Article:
Dunstan Ramsey spends a large amount of his life chasing after the stories of obscure saints in Europe. For a man who is not even a Catholic, and who has an abhorrence of religion from his childhood experiences of Calvinism, the devotion of a life to this pursuit seems odd. But Dunstan has several particular reasons for his interest in hagiography (the lives of saints).
When Dunstan was in the first World War, he was saved, he believes, by a vision of the Virgin Mary. He was heralded as a hero, because he had performed a heroic act in which he almost certainly should have died. He did lose a leg, and had withered arm his whole life afterwards, but he did survive; and he did not attribute this to luck, but to divine intervention. That this didn't create in Dunstan a profound conversion to a faith is also somewhat odd -- he remains a kind of believer, but a questing, questioning one, rather than a churchgoer.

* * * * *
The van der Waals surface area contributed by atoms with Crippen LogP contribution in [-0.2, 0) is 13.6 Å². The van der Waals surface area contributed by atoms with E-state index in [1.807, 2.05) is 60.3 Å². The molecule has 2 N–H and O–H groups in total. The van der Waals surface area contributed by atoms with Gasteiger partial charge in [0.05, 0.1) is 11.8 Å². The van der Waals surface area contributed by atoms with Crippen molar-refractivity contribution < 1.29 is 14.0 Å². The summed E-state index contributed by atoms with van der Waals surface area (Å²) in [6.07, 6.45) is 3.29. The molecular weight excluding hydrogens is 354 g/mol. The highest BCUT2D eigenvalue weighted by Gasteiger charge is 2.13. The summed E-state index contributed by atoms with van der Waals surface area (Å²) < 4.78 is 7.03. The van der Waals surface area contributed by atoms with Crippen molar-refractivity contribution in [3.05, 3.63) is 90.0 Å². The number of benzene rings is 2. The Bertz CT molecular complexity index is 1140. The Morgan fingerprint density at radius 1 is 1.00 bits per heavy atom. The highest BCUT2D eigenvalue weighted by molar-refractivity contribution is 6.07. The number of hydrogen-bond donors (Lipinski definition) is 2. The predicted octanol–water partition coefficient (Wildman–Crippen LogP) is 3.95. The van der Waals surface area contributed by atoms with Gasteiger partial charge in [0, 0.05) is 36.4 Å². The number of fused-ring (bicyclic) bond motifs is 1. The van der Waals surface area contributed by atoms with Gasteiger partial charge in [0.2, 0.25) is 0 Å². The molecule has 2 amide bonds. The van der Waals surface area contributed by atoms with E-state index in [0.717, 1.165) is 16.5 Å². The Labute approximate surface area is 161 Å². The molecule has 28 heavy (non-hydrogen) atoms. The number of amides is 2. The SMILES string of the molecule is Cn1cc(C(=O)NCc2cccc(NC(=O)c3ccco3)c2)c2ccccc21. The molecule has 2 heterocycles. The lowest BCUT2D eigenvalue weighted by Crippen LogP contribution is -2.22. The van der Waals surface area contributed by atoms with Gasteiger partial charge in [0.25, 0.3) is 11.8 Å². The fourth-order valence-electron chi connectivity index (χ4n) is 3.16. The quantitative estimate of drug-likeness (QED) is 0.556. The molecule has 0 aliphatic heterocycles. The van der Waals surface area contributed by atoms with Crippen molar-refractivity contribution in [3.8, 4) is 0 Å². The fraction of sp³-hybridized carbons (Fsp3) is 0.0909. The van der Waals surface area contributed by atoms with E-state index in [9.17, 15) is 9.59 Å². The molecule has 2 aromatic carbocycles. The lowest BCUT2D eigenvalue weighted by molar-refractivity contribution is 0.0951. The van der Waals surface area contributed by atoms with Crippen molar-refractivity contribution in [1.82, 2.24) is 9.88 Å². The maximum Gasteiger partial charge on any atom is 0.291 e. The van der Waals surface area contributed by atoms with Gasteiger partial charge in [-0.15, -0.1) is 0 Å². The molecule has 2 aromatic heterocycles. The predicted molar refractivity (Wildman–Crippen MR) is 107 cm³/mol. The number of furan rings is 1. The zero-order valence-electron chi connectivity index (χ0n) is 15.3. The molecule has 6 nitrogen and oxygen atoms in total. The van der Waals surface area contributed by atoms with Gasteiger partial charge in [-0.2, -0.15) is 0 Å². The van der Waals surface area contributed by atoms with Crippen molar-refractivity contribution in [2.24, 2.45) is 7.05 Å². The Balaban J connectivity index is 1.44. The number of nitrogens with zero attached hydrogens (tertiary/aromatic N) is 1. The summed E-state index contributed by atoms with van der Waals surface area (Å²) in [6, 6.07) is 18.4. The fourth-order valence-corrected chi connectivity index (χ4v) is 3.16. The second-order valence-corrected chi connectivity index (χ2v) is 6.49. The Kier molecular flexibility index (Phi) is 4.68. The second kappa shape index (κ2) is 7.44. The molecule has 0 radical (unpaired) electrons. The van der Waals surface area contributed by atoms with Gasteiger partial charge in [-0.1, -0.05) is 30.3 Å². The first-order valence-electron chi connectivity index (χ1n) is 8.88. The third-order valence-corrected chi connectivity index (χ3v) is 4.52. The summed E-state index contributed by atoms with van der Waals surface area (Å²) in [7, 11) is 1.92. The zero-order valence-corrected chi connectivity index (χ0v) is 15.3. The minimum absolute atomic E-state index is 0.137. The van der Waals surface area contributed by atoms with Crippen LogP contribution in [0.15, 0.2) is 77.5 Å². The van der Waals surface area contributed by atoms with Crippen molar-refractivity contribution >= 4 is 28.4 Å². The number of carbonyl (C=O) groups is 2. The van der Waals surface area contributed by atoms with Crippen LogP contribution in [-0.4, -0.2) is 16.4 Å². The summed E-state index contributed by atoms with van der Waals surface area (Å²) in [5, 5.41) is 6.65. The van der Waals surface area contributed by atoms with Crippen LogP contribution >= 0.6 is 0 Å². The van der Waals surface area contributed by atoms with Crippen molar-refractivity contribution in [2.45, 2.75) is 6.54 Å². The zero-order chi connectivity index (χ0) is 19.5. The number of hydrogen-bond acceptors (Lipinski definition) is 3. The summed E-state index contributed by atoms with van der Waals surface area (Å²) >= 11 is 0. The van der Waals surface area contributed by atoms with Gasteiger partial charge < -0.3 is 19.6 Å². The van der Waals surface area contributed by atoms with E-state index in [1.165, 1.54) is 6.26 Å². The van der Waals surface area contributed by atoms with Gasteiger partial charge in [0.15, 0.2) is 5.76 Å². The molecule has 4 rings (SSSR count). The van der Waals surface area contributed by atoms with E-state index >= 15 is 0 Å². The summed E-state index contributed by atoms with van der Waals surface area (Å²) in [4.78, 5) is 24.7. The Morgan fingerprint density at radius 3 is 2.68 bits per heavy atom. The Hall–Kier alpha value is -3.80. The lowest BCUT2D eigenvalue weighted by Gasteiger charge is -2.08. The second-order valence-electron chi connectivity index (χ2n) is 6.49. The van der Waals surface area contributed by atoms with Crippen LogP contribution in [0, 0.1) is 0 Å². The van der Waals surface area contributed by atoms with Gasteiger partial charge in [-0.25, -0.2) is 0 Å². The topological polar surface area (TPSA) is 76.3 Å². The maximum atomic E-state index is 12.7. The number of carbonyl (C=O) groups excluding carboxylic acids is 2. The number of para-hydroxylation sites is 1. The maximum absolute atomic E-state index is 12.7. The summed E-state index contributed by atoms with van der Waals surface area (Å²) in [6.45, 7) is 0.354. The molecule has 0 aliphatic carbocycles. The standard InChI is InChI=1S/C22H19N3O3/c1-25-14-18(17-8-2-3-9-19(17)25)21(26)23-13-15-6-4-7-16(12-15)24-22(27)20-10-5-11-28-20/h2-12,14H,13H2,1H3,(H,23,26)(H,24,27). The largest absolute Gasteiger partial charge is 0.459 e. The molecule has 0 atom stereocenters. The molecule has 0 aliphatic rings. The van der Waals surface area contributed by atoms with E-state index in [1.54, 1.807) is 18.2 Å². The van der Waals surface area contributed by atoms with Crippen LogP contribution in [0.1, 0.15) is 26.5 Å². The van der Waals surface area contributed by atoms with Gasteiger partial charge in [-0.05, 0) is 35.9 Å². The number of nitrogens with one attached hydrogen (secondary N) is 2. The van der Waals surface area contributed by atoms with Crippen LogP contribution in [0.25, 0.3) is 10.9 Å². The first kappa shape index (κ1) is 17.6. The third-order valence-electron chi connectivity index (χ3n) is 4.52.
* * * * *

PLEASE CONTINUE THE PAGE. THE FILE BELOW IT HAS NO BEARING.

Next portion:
But before his war experience, Dunstan identified the woman who lived...
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